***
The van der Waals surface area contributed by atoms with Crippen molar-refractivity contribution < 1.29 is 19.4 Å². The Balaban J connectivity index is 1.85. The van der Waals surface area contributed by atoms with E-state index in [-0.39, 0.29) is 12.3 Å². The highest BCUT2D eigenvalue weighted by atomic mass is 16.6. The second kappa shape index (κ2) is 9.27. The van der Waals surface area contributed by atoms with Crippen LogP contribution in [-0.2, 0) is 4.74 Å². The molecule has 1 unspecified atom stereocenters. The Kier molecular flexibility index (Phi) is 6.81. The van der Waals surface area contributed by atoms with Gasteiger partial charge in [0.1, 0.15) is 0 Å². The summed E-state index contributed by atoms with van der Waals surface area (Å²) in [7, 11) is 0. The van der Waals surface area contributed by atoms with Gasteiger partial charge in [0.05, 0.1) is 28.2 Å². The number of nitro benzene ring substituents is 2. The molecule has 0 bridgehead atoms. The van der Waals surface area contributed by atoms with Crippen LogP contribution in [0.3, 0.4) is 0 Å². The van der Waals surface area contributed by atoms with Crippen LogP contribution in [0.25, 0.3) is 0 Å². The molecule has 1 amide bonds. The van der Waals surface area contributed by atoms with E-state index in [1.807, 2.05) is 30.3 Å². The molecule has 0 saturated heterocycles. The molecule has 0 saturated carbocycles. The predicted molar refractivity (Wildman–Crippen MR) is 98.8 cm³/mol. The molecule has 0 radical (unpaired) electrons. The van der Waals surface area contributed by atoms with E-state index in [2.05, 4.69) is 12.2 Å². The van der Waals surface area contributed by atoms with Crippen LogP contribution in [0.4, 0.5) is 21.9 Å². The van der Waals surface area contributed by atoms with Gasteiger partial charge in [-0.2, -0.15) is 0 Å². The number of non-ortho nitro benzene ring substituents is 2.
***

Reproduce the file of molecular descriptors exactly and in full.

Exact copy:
The van der Waals surface area contributed by atoms with Crippen molar-refractivity contribution < 1.29 is 19.4 Å². The Balaban J connectivity index is 1.85. The van der Waals surface area contributed by atoms with E-state index in [-0.39, 0.29) is 12.3 Å². The highest BCUT2D eigenvalue weighted by atomic mass is 16.6. The second kappa shape index (κ2) is 9.27. The van der Waals surface area contributed by atoms with Crippen LogP contribution in [-0.2, 0) is 4.74 Å². The molecule has 1 unspecified atom stereocenters. The Kier molecular flexibility index (Phi) is 6.81. The van der Waals surface area contributed by atoms with Gasteiger partial charge in [0.1, 0.15) is 0 Å². The summed E-state index contributed by atoms with van der Waals surface area (Å²) in [7, 11) is 0. The van der Waals surface area contributed by atoms with Gasteiger partial charge in [0.05, 0.1) is 28.2 Å². The number of nitro benzene ring substituents is 2. The molecule has 0 bridgehead atoms. The van der Waals surface area contributed by atoms with Crippen LogP contribution in [0.3, 0.4) is 0 Å². The van der Waals surface area contributed by atoms with Crippen LogP contribution in [0.25, 0.3) is 0 Å². The molecule has 1 amide bonds. The van der Waals surface area contributed by atoms with E-state index in [1.807, 2.05) is 30.3 Å². The molecule has 0 saturated heterocycles. The molecule has 0 saturated carbocycles. The predicted molar refractivity (Wildman–Crippen MR) is 98.8 cm³/mol. The molecule has 0 radical (unpaired) electrons. The van der Waals surface area contributed by atoms with E-state index in [2.05, 4.69) is 12.2 Å². The van der Waals surface area contributed by atoms with Crippen LogP contribution in [0.4, 0.5) is 21.9 Å². The van der Waals surface area contributed by atoms with Gasteiger partial charge in [-0.2, -0.15) is 0 Å². The number of non-ortho nitro benzene ring substituents is 2.